The Godfather of Sexist Pseudoscience
This skull-measuring quack believed women are no smarter than gorillas. So why do his 19th-century ideas still influence education policy?
Illustration by Sarula Bao
In the summer of 1881, Frenchman Gustave Le Bon entered the forbidding Tatras Mountains of southern Poland. A bearded man of 40, Le Bon was a Parisian polymath with an appetite for science, anthropology, and psychology. His mission in Poland was to locate and study the society of Podhaleans living in the Tatras. Using the portable cephalometer he invented years prior, Le Bon hoped to record the skull measurements of these curly blonde-haired, blue-eyed mountain people. Convinced of the relationship between race and intellect, Le Bon suspected that only a superior breed could thrive in the inhospitable Tatras — a race that must have evolved beyond their Polish peasant neighbors. How else could they have built a society on terrain so dangerous that even Russian generals avoided sending troops through the peaks?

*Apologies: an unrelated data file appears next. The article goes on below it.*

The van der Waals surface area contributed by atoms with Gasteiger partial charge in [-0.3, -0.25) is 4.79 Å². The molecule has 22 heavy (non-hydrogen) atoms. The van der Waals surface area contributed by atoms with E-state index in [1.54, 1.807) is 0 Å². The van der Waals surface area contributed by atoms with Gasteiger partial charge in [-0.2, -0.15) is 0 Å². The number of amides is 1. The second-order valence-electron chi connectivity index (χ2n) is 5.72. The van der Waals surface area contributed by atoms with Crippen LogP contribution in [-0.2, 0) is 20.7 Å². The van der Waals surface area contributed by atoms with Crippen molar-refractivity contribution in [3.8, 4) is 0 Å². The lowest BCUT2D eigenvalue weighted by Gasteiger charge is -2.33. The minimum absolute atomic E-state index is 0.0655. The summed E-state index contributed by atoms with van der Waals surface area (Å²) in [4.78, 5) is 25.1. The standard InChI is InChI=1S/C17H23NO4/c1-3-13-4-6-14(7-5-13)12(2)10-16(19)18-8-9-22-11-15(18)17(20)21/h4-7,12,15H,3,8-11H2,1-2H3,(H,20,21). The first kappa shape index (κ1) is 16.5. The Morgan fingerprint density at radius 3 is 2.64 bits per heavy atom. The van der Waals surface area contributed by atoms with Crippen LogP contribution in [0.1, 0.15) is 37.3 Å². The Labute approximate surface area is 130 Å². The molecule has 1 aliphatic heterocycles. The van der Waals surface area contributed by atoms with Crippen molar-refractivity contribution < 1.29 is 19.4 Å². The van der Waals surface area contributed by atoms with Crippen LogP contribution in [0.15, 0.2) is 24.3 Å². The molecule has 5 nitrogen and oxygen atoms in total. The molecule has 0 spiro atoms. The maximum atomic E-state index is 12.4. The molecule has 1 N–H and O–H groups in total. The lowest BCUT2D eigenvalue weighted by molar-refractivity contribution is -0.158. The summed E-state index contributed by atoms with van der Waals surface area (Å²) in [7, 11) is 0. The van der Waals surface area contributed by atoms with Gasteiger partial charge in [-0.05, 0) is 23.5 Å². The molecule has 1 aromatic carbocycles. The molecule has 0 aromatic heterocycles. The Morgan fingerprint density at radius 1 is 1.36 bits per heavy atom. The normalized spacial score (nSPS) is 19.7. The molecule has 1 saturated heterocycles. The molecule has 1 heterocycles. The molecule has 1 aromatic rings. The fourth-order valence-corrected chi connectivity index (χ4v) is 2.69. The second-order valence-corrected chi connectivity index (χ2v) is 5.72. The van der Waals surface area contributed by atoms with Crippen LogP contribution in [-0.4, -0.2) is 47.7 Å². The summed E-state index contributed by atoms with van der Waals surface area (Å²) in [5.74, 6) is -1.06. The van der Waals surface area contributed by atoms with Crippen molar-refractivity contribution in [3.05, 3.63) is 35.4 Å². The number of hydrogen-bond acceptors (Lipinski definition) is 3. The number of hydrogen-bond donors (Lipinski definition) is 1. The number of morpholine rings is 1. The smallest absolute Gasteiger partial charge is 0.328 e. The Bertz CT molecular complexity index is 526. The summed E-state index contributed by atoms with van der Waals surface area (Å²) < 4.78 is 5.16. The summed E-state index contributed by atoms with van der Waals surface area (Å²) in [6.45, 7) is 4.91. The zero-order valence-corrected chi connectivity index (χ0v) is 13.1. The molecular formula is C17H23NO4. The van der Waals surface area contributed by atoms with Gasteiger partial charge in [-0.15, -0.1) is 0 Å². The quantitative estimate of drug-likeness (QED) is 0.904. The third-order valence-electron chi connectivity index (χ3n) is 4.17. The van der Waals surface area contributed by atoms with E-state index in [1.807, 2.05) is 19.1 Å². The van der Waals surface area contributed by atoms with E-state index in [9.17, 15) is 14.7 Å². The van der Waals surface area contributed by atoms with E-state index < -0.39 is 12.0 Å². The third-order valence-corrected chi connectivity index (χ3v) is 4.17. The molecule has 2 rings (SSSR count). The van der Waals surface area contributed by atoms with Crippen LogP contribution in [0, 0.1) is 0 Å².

With his contraption of steel rulers and pressurized screws, Le Bon measured the cranial dimensions of 50 Podhalean men. According to his calculations, t…